By Daniel Anderson & Cameron Foster The Bugbear Brothers 5e Level 4
The Crypts of Caverndel have been ransacked! A giant deer-skulled demon, beset by plague and pestilence, has torn the dwarven watch limb from limb before squeezing through the Hagmaw and disappearing into the crypts. The Crown has offered entry into an upcoming knighthood competition to any who might prove their bravery by entering the crypts and slaying the beast. In turn, whoever wins this prestigious competition would be granted rule of one of the Crown’s vacant demesnes.
This 24 page adventure describes a six room dungeon with more than a hint of Guillermo del Toro. Freaky deaky shit has some good base ideas, but it suffers from a poor communication style and inconsistent descriptions. It’s also essentially just combat with room modifiers. IE: 4e. The designers are, though, on the right track.
Nobility has a crypt. It’s been invaded by a demon, the guards killed. You’re sent in to kill it. Along the way you learn, maybe, that there’s some extra plot behind it all. It’s a six room dungeon with a few town locales attached.
Both the town and the dungeon locations show a certain knowledge of making things memorable for the players. IE: having a kind of strong concept for the DM to hang their hat on when running a room, or NPC. The town doctor is dressed up all plague doctor like, never taking off his outfit and has a high ethereal voice … and wants things. A patient has a weird undead leg, pegleg style. There’s an eyeball/palm monster straight out of (What’s that fascist Spain del Toro movie that’s all just an allegory? Arg! Memory fails!) There’s strong strong imagery in this, including the deer-skulled demon thing, and more than a few of the rooms. It DOES tend to the freaky deaky side of the house, which makes things a little easier for a designer to work with, but the underlying concepts, freaky or mundane, are the same, and they pull it off.
Our room descriptions, six of them, along with the business descriptions in town, use a muddled format. The Panopticon room tells us that it’s circular with a high domed ceiling, the surface riddles with hundreds of golden twitching eyes, following your movement in the room. Nice! Note the “twitching” element, and golden. That’s really good use of language to add specificity and detail, and evocative writing. Then it goes in to detail on the mechanics of the eyes. Then, in paragraph two, it tells us that over time the chamber has turned in to a lake, having been flooded by groundwater, and in the center sits a small island. Floating on the lake are countless bloated bodies of dead soldiers that have been hacked to smithereens. A couple of problems here. First, good job with those floating bodies! I might suggest that smithereens is not the best word, but the rest of the description is pretty good. But, then it’s all fucked up with the backstory. DONT. FUCKING. CARE. about the over time bullshit. It’s a fucking lake with bodies in it. The rest is just filler fluff explaining why, and that’s almost never called for in an adventure. Further, the description of something THIS important and obvious is in paragraph two. And then there’s the third paragraph also, describing he creatures in the room.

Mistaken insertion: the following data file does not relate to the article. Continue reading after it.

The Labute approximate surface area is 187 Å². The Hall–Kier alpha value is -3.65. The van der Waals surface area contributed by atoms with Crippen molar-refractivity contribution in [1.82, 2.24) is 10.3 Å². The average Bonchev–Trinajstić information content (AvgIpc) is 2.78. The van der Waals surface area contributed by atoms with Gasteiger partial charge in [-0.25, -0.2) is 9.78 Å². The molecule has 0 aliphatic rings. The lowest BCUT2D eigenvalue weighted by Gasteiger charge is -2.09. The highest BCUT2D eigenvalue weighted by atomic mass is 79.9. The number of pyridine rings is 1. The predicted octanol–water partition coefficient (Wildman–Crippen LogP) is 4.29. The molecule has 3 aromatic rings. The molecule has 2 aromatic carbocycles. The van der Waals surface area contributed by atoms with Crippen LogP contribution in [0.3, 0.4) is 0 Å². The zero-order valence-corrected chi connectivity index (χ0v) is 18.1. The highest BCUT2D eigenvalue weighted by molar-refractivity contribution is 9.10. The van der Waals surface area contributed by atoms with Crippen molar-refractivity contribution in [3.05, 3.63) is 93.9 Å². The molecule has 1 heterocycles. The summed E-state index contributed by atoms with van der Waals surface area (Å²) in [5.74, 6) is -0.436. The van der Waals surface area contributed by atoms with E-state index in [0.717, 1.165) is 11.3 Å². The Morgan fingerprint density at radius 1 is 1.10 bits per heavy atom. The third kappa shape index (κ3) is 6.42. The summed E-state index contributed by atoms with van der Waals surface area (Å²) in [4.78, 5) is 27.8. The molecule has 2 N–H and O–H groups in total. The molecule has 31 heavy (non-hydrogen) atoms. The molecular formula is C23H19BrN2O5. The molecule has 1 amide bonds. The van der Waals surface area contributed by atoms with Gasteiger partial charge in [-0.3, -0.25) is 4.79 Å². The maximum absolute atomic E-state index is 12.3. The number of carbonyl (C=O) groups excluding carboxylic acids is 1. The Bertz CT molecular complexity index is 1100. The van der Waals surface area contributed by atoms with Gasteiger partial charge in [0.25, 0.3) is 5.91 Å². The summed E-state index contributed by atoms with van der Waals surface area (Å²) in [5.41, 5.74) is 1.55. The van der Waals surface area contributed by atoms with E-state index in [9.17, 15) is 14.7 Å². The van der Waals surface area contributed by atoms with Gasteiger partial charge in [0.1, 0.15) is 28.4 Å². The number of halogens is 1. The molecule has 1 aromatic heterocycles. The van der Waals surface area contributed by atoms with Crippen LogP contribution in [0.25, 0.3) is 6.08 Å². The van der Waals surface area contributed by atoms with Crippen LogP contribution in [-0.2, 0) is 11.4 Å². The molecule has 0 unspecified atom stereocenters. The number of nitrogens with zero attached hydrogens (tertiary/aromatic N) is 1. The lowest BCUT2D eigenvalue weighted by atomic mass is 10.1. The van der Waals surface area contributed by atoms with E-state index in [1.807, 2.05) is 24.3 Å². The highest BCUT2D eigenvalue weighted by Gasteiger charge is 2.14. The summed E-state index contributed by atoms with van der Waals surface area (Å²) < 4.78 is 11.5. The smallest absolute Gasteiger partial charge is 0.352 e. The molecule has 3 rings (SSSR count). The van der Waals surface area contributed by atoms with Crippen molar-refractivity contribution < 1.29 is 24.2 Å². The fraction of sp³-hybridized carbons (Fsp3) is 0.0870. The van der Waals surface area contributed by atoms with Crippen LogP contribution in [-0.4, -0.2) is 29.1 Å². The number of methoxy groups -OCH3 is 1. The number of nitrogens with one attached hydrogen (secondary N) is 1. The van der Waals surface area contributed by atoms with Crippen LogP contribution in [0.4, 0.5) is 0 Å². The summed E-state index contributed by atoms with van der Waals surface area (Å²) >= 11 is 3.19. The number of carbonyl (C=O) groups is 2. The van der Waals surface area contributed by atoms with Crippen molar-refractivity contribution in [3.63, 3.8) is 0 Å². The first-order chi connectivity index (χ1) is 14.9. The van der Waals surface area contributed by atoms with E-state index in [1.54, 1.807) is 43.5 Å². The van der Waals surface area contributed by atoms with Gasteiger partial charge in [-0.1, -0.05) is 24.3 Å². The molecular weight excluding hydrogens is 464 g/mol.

Better would have been a short paragraph describing the room, circular, high dome, golden twitching eyes, that sentence. Then follow it with a lake in the center, with island, with countless bodies floating, that sentence, then the creature in the middle. Perfect! Then you can have three extra small paras, each starting with a bolded word, like “eyeballs” (bolded) and the mechanics for it. Then Body search 9bolded) and the mechanics for it. And all of the bullshit backstory of the room dropped. That would be a VERY effective format, delivering information concisely and maintaining reference ability. Hmmm, maybe i’ll do a (bad) rewrite of that room at the end.
Treasure can be abstracted in this. “You find wealth worth 1000gp” Well, fuck that’s exciting, I guess. Don’t abstract treasure, be specific. It’s what a decent number of players are after, even in a non Gold=XP game. But then it goes and sticks in a warhammer, magic, made from the molar of a front giant (mjjolner, anyone?) That’s great specificity. Inconsistent.
The adventure could also use more cross-references. When it mentions “the panopticon”, in reference to a room, it should be “the panopticon (r5)” or something like that. Likewise when it mentions people or places. Just give us a hand on where to look. Other weird things like putting the description of a hallway, outside a room, in the description of the room 30’ away. Clearly that should have been another locale.
And then there’s the interactivity. This is mostly combat. Rooms can have a combat modifier, like difficult terrain from hands and arms reaching out to grab you, or the eyeballs confusing you. That’s very 4e, a focus on combat and terrain/combat modifiers. More interactivity. Exploration is a pillar also!
So, decent attempt but they need some serious work on the layout/organization of their room entries and to be more consistent with their descriptions/abstractions. And something besides combat. Town is not for RP and Dungeon for Combat. You can mix it up. And put in some other shit in the dungeon also, besides combat. And I don’t mean just traps.
This is $3 at DriveThru. The preview is ten pages, but it just shows you the town locations. You can get a look at some of the NPC’s and some of the muddled descriptions that are indicative of the issues with the rooms. It would have been better if it showed one or two rooms.